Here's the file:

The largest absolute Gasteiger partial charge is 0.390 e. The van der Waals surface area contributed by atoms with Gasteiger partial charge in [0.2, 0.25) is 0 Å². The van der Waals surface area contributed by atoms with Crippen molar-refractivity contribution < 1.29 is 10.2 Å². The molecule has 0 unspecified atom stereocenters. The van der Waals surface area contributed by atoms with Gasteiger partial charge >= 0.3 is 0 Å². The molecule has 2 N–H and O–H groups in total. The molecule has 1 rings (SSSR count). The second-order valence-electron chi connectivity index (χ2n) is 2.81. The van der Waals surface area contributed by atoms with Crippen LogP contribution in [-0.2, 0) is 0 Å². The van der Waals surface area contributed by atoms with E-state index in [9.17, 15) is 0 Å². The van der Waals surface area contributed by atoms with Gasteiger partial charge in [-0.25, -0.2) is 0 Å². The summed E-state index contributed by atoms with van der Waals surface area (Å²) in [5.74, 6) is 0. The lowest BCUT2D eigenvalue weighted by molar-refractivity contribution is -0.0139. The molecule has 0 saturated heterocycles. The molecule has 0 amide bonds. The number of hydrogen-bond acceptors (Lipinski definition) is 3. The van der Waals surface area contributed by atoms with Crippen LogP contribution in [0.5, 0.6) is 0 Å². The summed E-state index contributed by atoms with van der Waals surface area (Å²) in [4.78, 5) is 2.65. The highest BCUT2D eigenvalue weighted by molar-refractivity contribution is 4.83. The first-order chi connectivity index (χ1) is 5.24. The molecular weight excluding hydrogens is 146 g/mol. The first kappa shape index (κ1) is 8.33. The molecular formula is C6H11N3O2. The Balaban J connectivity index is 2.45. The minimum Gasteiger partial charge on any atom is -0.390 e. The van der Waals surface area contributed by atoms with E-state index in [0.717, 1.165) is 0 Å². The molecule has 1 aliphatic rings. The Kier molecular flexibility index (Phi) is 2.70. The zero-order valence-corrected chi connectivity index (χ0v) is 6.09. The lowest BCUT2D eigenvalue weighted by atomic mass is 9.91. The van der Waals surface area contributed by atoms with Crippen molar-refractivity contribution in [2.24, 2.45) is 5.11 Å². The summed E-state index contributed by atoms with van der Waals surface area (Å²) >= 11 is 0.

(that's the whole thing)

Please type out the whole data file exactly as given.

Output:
The largest absolute Gasteiger partial charge is 0.390 e. The van der Waals surface area contributed by atoms with Gasteiger partial charge in [0.2, 0.25) is 0 Å². The van der Waals surface area contributed by atoms with Crippen molar-refractivity contribution < 1.29 is 10.2 Å². The molecule has 0 unspecified atom stereocenters. The van der Waals surface area contributed by atoms with Gasteiger partial charge >= 0.3 is 0 Å². The molecule has 2 N–H and O–H groups in total. The molecule has 1 rings (SSSR count). The second-order valence-electron chi connectivity index (χ2n) is 2.81. The van der Waals surface area contributed by atoms with Crippen LogP contribution in [-0.2, 0) is 0 Å². The van der Waals surface area contributed by atoms with E-state index in [9.17, 15) is 0 Å². The van der Waals surface area contributed by atoms with Gasteiger partial charge in [-0.25, -0.2) is 0 Å². The summed E-state index contributed by atoms with van der Waals surface area (Å²) in [5.74, 6) is 0. The lowest BCUT2D eigenvalue weighted by molar-refractivity contribution is -0.0139. The molecule has 0 saturated heterocycles. The molecule has 0 amide bonds. The number of hydrogen-bond acceptors (Lipinski definition) is 3. The van der Waals surface area contributed by atoms with Crippen LogP contribution in [0.5, 0.6) is 0 Å². The summed E-state index contributed by atoms with van der Waals surface area (Å²) in [4.78, 5) is 2.65. The highest BCUT2D eigenvalue weighted by molar-refractivity contribution is 4.83. The first-order chi connectivity index (χ1) is 5.24. The molecular weight excluding hydrogens is 146 g/mol. The first kappa shape index (κ1) is 8.33. The molecular formula is C6H11N3O2. The Balaban J connectivity index is 2.45. The minimum Gasteiger partial charge on any atom is -0.390 e. The van der Waals surface area contributed by atoms with E-state index in [0.717, 1.165) is 0 Å². The molecule has 1 aliphatic rings. The Kier molecular flexibility index (Phi) is 2.70. The zero-order valence-corrected chi connectivity index (χ0v) is 6.09. The lowest BCUT2D eigenvalue weighted by atomic mass is 9.91. The van der Waals surface area contributed by atoms with Crippen molar-refractivity contribution in [2.24, 2.45) is 5.11 Å². The summed E-state index contributed by atoms with van der Waals surface area (Å²) >= 11 is 0.